The Four Noble Truths textorized Buddha
Friday, December 28th, 2018
Edited by Ven. Jinmyo Renge osho
The White Wind Zen Community:
An international community practising and teaching Dogen’s Zen since 1985.
Traditionally the Four Noble Truths are associated with the sravakas or in Japanese “shomon” which means “hearer.” Traditionally, this means those who heard the Buddha speak or those who listen to the Teachings. In some of the Mahayana texts this is used pejoratively for people who have a shallow understanding of the Dharma, in which case I have in some instances translated the term as “those who have only a hearsay knowledge of the Dharma” or “those who practise on the basis only of what they already understand. Although the Four Noble Truths are very basic Teachings, they are not shallow. They lay out a clear foundation for the path.
The Four Noble Truths were Sakyamuni Buddha’s concise and clear summary of people’s existential situation and its remedy: You experience suffering, unsatisfactoriness, contraction, limitation. This is caused by grasping, by a continual sense of poverty and lack. You can put an end to this. The end of suffering is found in practising the Buddha Way. Each of these points require further clarification and instruction but they delineate very clearly what the Buddha stated as the purpose of his Dharma.
Amongst the various commentarial traditions there are some that for some reason wanted to collate lists with each other. For example, the Indian Madhyamika school placed a great deal of importance on the context of a statement as to whether it pertained to conventional or relative or secular truths or whether it pertained to ultimate truths or truths of the principle, as the Chinese Sanlun school, which derived from the Madhyamika, would refer to it. Dogen mentions here dividing the Four Noble Truths according to the two truths of secular and principle or shinzoku-nitai of the Japanese Sanron school, which derived from the Sanlun. The first two truths of suffering and grasping relate to secular truths and second to truths of cessation and the Way relate to truths of the principle. The scholastic Tibetan traditions tend to do this kind of thing as well.
But this does not seem to be particularly useful, does it? What do we learn, what do we understand by such classifications? Does it clarify our practice? Or does it just blunt the Buddha’s rather straightforward prescription?
The Four Noble Truths are a description of a process but are not a linear sequence. Instead they are more like: there is this, and this caused by that; there can be this, and this is caused by that. In the process of practice we can have many moments of recognizing grasping and its various forms (such as grasping after a state of not grasping) and each of those moments provide us with the opportunity to end the suffering and contraction brought about by the mechanism of grasping by just doing the practice of opening attention around that structure. Our understanding of the Four Noble Truths becomes more and more profound and thoroughgoing despite the fact that at those times a discursive thought about the Four Noble Truths just does not occur.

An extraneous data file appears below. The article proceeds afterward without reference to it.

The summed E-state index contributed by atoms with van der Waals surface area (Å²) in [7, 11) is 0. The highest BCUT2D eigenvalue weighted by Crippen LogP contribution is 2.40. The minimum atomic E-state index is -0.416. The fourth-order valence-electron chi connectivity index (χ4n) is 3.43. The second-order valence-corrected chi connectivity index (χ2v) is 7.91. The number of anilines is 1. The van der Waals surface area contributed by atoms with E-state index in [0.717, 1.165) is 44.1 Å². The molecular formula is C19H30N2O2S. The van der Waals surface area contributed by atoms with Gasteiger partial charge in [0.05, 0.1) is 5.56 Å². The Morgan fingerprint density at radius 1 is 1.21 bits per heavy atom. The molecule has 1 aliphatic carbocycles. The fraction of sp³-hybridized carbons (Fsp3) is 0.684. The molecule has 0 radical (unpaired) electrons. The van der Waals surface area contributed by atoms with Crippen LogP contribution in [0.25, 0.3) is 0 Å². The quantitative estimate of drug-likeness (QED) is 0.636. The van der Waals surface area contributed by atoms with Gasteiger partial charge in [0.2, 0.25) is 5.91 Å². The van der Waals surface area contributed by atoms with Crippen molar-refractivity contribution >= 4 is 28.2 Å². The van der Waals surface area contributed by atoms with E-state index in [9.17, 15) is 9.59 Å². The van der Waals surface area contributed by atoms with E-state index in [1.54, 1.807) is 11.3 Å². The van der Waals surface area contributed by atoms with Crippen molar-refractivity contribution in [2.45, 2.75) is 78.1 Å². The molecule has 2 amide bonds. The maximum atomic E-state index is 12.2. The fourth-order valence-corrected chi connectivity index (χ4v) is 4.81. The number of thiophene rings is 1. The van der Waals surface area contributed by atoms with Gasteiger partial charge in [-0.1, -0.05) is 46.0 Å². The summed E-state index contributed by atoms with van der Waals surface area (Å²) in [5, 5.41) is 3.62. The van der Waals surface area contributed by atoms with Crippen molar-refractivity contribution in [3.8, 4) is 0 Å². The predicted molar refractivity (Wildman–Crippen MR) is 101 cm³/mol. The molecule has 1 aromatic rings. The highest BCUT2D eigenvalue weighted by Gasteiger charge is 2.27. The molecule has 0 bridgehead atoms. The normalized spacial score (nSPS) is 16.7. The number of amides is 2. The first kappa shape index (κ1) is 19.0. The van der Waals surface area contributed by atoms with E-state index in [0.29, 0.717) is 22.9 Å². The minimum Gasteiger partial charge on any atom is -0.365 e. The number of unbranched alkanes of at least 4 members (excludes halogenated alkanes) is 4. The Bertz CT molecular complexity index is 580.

Speaking of deeper practice yet, Dogen says that if we understand the Four Noble Truths from the perspective of practice of the Buddha Dharma as a whole then each of the Four Noble Truths is a Buddha and each of them with the others is like yuibutsu yobutsu, a Buddha together with the Buddhas. Each is the Dharma abiding as it is and reveals the true form of Reality. In the arising of contraction and grasping we recognize the inherently open nature of contraction, of grasping, and simply release these into the openness in which they arising. This is like a Buddha meeting a Buddha. The unborn, the uncreated or unfabricated need not be mentioned here because everything is already “completely unnecessary” or naturally at ease.
-Ven. Anzan Hoshin roshi, beginning teisho 5 "The Four Noble Truths and Interdependent Emergence" on Tuesday, February 17, 2004 in the teisho series "The Thread of the Buddhas," commentaries on Eihei Dogen zenji's Bukkyo.
Fusatsu: January 17th and 31st.
Joya (New Year’s Celebration)
On Monday, December 31st at 10 p.m. until Tuesday, January 1st at 12:00 a.m., we will celebrate Joya or New Year's. Join Zen Master Anzan Hoshin, Ven. Shikai Zuiko sensei and Ven. Jinmyo Renge osho and the monastics of the Northern Mountain Order in ringing in the New Year with 108 recitations of the Mahaprajnaparamita Hridaya sutra mantra. Following the sitting there will be an array of shojin-ryori (Zen vegetarian cuisine) dishes for an informal feast. All students are welcome to attend. There is no better way to begin the year. Dana is $25. Please register by sending an email to schedule at WWZC dot org, or telephone the Zen Centre office (613) 562-1568.
The Roshi will begin a period of hermitage at midnight on Wednesday, January 2nd which will end at 9:30 a.m. on Sunday, January 6th, when he leads monastics in Acalanatha Sadhana.
Introduction to Zen Workshop
The next Introduction to Zen Workshop will take place on January 5th. For more information please see: